The first group, referred to as purpose-driven marketing, will be severely affected by the third-party cookies‘ phase out. It is difficult to intercept how a consumer feels about certain problems. It is harder to determine how to motivate consumers to take a specific action than intercepting consumers who might buy a specific product.
How to replace Third-Party Cookies?
It is a fact, Google Third Party Cookies are vanishing away in 2023. What is going to replace them in digital advertising?
Here are the best alternatives to third-party cookies that can aid in keeping websites running smoothly.
Tracking consumers in alternative ways – Privacy Sandbox
A new technology called the Federated Learning of Cohorts (FLoC) will collect user data and classify it into groups instead of building out individual profiles. Google can share those user profiles with advertising companies.
This will equip Google to allow targeted ad campaigns while maintaining a hold over users’ personal data. As we approach Google’s third-party cookie phase-out, the Ad industry will need to learn more about these technologies.
For now, advertising companies will need to consider where their overall strategy stands, with and without Google’s alternatives.
Contextual advertising refers to inserting suitable ads into a piece of content. The campaign allows quarrying websites depending on similar keywords. e.g. To place furniture advertisements in articles about home decor.
Contextual ads aren’t the type of ads that are customized to the personal data action of a user. Instead, they are customized to the content itself. Such ads are far less irritating to users who are more privacy-conscious.
The Rise of Retail Media in a Changing Advertising Landscape
Google has given the Marketing Industry time to prepare its path forward. However, when the Phase Out order comes into effect, marketers won’t be able to implement audience targeting on two-thirds of the world’s internet users. All marketers relying on third-party cookies to plan their online campaigns will need to find innovative ways to achieve the same results as before the phase-out.
Luckily, the death of the cookie will not affect First Party Data. For this reason, Retail Media Networks are becoming more and more relevant in this changing advertising landscape.
What Retail Media Networks offer
Retail media Platforms allow advertisers to collect online users’ shopping behavior, build privacy-by-design audiences, and drive commerce outcomes on inventory. Retail Media Advertising formats are triggered by users’ searches and optimized to drive sales. The wide variety of formats that Retail Media Networks offer, allows marketers to advertise within a retailer’s environment and impact users in the best moment of their shopping journey. Search ads activated by shoppers’ searches, Sponsored Products, Display banners, recommended ads at checkout, etc.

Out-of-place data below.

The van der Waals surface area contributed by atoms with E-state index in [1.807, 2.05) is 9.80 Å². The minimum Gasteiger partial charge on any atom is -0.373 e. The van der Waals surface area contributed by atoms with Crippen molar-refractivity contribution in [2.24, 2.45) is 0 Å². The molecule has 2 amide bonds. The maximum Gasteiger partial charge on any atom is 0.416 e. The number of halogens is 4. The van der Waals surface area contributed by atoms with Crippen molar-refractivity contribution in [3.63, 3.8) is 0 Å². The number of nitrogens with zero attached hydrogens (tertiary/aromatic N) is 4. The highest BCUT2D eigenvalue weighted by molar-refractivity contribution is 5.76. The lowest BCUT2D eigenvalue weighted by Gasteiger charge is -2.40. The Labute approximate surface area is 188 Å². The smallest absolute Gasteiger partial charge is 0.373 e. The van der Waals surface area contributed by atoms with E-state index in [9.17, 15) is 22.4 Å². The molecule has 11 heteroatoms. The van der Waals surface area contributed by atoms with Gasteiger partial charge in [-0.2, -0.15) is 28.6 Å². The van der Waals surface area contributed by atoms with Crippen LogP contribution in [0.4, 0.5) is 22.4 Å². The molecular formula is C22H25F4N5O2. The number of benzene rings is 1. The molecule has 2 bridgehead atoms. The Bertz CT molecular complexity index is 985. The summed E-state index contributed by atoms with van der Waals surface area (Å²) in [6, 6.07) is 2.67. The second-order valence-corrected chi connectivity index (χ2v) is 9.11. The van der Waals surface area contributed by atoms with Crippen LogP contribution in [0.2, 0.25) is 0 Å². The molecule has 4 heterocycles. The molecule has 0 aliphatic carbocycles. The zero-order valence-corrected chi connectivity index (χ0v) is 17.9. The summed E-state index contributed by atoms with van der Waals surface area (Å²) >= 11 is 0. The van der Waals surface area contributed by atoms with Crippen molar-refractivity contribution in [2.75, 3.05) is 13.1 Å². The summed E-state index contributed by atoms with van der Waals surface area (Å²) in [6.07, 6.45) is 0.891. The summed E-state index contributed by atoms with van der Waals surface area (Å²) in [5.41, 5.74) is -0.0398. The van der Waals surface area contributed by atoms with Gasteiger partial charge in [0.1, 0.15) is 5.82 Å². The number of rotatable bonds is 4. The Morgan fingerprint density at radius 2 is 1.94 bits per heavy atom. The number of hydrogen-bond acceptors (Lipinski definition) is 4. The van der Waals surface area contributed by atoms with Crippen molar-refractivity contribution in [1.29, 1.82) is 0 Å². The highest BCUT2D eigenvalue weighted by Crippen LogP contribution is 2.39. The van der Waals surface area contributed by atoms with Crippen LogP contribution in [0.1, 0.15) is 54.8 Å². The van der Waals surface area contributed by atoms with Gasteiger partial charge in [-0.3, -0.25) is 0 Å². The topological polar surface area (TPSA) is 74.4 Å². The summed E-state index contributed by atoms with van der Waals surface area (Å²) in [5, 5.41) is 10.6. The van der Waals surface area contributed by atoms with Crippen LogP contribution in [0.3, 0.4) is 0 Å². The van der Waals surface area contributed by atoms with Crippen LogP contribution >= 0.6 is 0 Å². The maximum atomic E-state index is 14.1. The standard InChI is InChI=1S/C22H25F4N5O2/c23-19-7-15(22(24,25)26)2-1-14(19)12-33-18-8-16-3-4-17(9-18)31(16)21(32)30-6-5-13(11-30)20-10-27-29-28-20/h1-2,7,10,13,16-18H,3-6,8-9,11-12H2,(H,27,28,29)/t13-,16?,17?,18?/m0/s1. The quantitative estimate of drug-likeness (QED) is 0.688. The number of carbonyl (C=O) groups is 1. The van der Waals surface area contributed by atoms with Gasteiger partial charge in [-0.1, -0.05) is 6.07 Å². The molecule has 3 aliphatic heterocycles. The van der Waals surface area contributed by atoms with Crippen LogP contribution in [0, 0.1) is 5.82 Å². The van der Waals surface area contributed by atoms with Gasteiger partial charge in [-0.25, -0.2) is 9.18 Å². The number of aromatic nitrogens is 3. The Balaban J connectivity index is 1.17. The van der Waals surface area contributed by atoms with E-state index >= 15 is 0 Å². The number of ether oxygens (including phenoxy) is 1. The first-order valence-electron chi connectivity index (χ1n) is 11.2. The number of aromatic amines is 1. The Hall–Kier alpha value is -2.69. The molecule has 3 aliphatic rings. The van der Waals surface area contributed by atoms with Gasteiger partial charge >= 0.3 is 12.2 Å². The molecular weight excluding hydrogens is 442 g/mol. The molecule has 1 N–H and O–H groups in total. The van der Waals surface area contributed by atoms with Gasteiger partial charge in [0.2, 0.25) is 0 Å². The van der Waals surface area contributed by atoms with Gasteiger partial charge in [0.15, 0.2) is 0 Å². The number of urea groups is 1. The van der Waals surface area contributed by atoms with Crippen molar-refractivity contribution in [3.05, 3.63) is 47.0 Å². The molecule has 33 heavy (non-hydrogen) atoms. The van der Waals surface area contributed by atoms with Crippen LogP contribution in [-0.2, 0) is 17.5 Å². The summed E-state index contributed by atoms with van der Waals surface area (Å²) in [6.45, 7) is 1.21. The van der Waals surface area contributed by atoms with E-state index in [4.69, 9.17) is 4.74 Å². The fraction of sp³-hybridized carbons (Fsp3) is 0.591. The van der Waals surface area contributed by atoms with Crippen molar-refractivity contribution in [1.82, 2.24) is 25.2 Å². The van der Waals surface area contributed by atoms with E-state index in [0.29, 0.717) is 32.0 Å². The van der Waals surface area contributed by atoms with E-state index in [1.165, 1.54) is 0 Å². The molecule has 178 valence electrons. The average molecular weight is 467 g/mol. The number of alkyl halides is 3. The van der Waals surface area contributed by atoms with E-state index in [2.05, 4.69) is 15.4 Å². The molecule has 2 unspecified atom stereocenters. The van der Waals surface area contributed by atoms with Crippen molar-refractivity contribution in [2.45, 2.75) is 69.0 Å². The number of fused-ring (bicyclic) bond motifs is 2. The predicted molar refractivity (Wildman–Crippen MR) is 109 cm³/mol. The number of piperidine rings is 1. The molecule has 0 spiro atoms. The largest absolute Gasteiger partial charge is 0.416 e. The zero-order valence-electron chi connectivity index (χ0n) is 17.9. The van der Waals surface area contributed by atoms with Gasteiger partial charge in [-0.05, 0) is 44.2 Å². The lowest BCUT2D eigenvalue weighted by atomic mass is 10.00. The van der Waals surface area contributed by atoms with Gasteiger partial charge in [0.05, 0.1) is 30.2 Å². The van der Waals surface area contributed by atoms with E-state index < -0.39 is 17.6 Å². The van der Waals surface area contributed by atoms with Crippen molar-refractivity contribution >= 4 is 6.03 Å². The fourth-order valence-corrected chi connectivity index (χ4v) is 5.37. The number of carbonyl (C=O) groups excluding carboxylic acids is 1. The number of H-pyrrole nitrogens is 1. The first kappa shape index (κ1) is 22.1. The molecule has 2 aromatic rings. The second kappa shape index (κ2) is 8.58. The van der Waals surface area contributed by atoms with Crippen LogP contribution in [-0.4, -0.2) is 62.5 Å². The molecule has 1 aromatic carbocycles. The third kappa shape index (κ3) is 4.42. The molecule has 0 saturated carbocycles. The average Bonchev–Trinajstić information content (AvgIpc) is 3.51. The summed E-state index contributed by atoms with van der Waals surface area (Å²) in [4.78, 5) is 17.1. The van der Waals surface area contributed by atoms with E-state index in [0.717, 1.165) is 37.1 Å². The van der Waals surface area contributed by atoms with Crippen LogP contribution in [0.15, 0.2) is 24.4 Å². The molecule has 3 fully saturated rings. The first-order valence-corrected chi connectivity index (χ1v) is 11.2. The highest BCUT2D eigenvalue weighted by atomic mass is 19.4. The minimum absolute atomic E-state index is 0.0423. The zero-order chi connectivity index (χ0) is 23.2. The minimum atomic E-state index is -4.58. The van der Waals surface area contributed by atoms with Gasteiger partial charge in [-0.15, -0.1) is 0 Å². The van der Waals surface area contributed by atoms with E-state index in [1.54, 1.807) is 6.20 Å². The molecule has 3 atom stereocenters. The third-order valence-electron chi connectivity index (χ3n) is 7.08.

Equally important, Retail Media is moving fast. From only focusing on monetizing onsite, Retail Media is currently growing to include all the Media Assets that a retailer might have available. In-store screens, end-aisle, an email database, a magazine, etc. Putting together all the Retail Media Assets means building a Marketing Program. This is an opportunity that marketers should not miss.
Retail Media as an opportunity in the new advertising landscape
Retail media is a great opportunity for counting beyond the digital ad channel and ultimately, bringing up the offline. To remain at the front line of competition, retail media networks should consider re-electing a portion of their advertisement spending on more considerate channels.
Just as investing in the organic search channel offers a superior ROI and greater compounding help than paid media, by examining search data, marketing experts can understand precisely what consumers are looking for and connect with them early on.
Advertisers and Marketers that diversify their offline campaigns can now begin to observe results far before the competitors do. As the revolution of privacy continues and lawmakers intervene, individuals and brands that stopped depending on invasive ads will gain long-term benefits.
Data is the key to gaining success in offline retail media in these times of change. Marketers can’t rely on assumptions anymore. The landscape of retail media is getting competitive, not relying on retail analytics or hard data will lead to missing out on smart choices that can increase sales and improve the growth trajectory and customer satisfaction of the retail business.
The world of digital advertising may seem daunting without third-party cookies. However, new technologies that help provide consumers with a customized experience will rise while keeping all their privacy rights.
For now, Google’s Privacy Sandbox is a considerate alternative for ad targeting. No need to follow individual users to learn about the kind of ads marketing experts should provide to them. Instead, this technology will group them with people expressing similar interests.
Marketers looking to thrive in the upcoming market landscape must consolidate retail data analytics into all their choice-making processes. Being aware that getting the appropriate systems and mastering to collect data from them can take a while.
All marketers utilizing user data at their full potential will be able to extract meaningful retail media insights.
To learn more about the exciting world of Retail Media, subscribe to our newsletter today. Shoppermotion provides Offline attribution for Retail Media Networks. Measuring shoppers’ behavior passively and anonymously, getting Shopper Insights to ease operational and strategic decisions.